Next, an explanation will be made of the conditions for startup of APS. In order to autonomously perform the APS function by firmware, there must be external notification by a software controlled command. Specifically, the operator inputs a command from a keyboard and sends this to the control means 5 via the operating system. After this command is sent, the APS first becomes operable. Next, an explanation will be made of a case where the APS is performed autonomously by hardware. Where the APS is activated autonomously by hardware, it is started up by for example the OC3c, which is the line corresponding part (individual part), first detecting the failure as follows and notifying this to the control means 5:

<1> SF (signal failure)

In this case, the APS is activated at the time of a loss of signal (LOS--state where no more signals arrive), at the time of a loss of frame (LOF--frame failure), at the time of a line alarm indicating signal (AIS--alarm indicating a defect of the signal coming from the opposing side), and when the bit error rate (BER) is 10-3 or more,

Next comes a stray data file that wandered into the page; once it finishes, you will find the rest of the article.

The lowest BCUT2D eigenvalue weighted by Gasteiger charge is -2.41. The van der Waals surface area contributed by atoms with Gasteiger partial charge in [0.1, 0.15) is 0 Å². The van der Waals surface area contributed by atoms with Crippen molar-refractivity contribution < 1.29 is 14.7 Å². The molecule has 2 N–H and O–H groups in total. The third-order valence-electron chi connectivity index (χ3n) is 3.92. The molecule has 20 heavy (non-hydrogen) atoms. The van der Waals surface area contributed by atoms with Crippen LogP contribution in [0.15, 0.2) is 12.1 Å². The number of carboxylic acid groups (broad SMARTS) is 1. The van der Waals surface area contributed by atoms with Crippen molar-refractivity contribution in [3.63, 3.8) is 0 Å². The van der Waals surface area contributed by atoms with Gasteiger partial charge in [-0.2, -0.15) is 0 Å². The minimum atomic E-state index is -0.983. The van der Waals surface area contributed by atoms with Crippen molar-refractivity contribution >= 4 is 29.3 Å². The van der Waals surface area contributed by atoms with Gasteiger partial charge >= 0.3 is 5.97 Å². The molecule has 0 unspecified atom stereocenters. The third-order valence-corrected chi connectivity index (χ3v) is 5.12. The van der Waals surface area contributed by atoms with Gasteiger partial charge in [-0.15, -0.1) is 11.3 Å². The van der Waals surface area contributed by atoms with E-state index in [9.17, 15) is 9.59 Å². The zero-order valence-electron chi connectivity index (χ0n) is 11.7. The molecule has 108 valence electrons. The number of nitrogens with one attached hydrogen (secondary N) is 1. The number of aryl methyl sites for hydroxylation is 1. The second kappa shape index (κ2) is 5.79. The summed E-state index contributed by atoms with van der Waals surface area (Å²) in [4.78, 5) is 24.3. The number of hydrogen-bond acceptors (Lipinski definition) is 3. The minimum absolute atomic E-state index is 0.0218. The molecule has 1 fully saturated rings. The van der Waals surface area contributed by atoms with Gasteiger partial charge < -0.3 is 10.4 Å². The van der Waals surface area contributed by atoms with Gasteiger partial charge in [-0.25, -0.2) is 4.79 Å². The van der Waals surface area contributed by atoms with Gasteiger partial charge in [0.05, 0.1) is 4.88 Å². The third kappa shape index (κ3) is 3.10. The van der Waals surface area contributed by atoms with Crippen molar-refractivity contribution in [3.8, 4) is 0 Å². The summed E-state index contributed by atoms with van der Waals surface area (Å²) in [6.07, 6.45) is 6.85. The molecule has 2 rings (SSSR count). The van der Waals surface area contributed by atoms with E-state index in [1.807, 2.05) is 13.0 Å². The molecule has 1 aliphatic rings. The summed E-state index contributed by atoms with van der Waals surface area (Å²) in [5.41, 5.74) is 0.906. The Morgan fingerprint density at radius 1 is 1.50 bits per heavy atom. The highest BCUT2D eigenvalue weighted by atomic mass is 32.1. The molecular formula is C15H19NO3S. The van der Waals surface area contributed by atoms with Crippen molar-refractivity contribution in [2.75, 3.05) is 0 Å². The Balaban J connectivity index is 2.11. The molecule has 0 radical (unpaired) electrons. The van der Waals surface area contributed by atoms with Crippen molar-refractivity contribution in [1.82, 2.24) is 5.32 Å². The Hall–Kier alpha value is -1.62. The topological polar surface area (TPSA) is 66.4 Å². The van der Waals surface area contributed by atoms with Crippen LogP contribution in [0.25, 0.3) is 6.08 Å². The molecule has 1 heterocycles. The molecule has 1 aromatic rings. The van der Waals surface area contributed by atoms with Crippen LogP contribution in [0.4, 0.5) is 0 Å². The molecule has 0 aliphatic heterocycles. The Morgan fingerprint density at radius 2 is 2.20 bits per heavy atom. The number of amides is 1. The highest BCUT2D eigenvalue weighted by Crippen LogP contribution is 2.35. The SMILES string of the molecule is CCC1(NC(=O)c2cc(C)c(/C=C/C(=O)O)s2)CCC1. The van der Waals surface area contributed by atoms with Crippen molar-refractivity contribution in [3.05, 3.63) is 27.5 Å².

FIG. 8 is a view of an example of the conditions of detection times for startup detected at the OC3c. The maximum value and a target value are indicated for every bit error rate (BER). Note that the time required for detecting the activation is for example 100 ms or less.

<2> SD (signal degrade)

A SD is activated when the bit error rate is larger than 10-5. Note that the value of the bit error rate can be freely set by the user.